The aim of the Quaker founders and the Swedish engineers who advised on production was to build a model factory with good working conditions and proper precautions to mitigate the effects of phosphorus on the workers (the infamous 'phossy jaw'). Eventually, however, simply being better than the alternative (making matches at home on piece work rates with no safety precautions at all) was no longer acceptable and in 1888 Annie Besant organised the famous match girls' strike, the success of which led to better conditions for all workers.
The factory closed in 1979 and was converted into a gated community.
Noah's Ark is above the gate of a charming redbrick cottage built as an office for the company directors.
A bay window overlooks the entrance gates so the management could keep an eye on latecomers. Below the windows are terracotta high reliefs of a tiger burning bright and a torch remaining alight despite being inverted. The slogan is Ex Luce Lucellum - A Profit from Light. The reference is to a a couple of lines from a poem in Latin that I have been unable to source: "Lucifer aggrediens ex luce haurire lucellum/ Incidit in tenebras; lex nova fumus erat.” (Lucifer approaches to draw a glint of light/ Falls into darkness; The new law was smoke).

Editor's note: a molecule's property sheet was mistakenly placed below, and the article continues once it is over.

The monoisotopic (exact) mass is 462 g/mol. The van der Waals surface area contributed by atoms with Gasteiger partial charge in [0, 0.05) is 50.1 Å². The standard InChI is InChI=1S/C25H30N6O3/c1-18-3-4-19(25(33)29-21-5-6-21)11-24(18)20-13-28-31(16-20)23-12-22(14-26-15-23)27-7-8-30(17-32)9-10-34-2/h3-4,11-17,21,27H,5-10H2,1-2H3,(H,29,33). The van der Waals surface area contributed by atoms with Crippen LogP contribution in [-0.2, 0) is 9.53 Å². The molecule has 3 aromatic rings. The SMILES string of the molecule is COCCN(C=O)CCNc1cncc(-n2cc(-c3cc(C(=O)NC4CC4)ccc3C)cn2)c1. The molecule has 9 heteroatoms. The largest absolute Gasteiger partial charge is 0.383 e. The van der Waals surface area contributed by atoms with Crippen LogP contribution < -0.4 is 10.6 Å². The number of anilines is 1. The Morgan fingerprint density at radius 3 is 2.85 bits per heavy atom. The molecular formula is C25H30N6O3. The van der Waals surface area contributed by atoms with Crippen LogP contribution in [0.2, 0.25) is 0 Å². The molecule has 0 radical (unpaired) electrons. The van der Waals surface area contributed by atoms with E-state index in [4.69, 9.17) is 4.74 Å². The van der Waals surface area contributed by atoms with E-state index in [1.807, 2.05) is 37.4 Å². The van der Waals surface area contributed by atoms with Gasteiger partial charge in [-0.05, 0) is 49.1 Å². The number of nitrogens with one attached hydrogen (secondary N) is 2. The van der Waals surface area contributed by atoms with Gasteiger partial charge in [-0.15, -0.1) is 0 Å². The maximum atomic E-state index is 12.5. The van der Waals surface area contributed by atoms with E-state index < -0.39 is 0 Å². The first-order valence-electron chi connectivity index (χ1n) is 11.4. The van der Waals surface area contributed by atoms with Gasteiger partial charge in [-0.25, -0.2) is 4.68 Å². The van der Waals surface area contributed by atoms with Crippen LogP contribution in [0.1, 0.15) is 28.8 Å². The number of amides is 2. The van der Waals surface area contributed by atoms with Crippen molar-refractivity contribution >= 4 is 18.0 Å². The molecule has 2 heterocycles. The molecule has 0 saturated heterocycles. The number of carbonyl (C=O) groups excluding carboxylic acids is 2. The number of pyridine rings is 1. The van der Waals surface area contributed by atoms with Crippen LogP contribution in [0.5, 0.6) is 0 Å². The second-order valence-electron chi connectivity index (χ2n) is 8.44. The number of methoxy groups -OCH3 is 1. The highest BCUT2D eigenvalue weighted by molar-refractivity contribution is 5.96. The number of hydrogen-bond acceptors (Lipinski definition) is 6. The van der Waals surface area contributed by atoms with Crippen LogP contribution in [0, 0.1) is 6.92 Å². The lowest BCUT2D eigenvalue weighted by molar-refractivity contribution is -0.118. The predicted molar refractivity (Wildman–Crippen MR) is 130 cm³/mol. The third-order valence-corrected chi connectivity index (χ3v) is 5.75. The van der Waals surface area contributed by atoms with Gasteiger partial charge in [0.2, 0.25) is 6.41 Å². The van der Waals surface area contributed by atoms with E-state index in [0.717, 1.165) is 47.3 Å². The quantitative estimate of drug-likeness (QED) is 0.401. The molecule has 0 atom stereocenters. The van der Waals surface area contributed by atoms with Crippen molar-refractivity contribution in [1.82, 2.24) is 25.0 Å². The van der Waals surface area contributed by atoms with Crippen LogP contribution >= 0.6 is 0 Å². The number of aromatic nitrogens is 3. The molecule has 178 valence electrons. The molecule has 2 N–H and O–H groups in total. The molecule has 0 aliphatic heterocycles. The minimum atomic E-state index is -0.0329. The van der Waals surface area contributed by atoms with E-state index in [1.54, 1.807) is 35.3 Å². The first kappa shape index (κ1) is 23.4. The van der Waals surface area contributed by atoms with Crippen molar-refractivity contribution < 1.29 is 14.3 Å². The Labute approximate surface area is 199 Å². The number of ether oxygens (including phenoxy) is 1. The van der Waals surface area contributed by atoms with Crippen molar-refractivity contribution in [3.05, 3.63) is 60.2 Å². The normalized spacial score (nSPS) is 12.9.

The tag was originally applied to the 18th century window tax and was revived in a parliamentary debate about a proposed tax on the old Lucifer matches that Bryant and May hoped to make obsolete.
On the other side of the gate, the clock is flanked by coats of arms in stone, one displaying a lighthouse and a ship, another Bryant and May trade mark. It is repeated in the spandrel of the window above.